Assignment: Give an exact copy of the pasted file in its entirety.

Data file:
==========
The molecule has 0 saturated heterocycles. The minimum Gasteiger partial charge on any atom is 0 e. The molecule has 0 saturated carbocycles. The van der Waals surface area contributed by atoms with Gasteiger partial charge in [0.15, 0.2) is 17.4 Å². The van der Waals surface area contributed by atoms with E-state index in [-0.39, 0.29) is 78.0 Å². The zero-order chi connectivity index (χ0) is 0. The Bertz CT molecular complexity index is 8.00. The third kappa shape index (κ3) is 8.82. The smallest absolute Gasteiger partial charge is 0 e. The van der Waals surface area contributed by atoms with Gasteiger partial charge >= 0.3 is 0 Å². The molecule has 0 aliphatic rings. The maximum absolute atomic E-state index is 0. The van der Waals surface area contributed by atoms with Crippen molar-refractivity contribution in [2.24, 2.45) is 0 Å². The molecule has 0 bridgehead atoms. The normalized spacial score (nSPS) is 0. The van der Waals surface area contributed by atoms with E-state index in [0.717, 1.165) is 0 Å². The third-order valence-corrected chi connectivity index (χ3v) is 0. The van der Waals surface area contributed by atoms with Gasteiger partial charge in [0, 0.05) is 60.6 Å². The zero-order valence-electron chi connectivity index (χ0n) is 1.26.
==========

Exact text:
The molecule has 0 saturated heterocycles. The minimum Gasteiger partial charge on any atom is 0 e. The molecule has 0 saturated carbocycles. The van der Waals surface area contributed by atoms with Gasteiger partial charge in [0.15, 0.2) is 17.4 Å². The van der Waals surface area contributed by atoms with E-state index in [-0.39, 0.29) is 78.0 Å². The zero-order chi connectivity index (χ0) is 0. The Bertz CT molecular complexity index is 8.00. The third kappa shape index (κ3) is 8.82. The smallest absolute Gasteiger partial charge is 0 e. The van der Waals surface area contributed by atoms with Gasteiger partial charge >= 0.3 is 0 Å². The molecule has 0 aliphatic rings. The maximum absolute atomic E-state index is 0. The van der Waals surface area contributed by atoms with Crippen molar-refractivity contribution in [2.24, 2.45) is 0 Å². The molecule has 0 bridgehead atoms. The normalized spacial score (nSPS) is 0. The van der Waals surface area contributed by atoms with E-state index in [0.717, 1.165) is 0 Å². The third-order valence-corrected chi connectivity index (χ3v) is 0. The van der Waals surface area contributed by atoms with Gasteiger partial charge in [0, 0.05) is 60.6 Å². The zero-order valence-electron chi connectivity index (χ0n) is 1.26.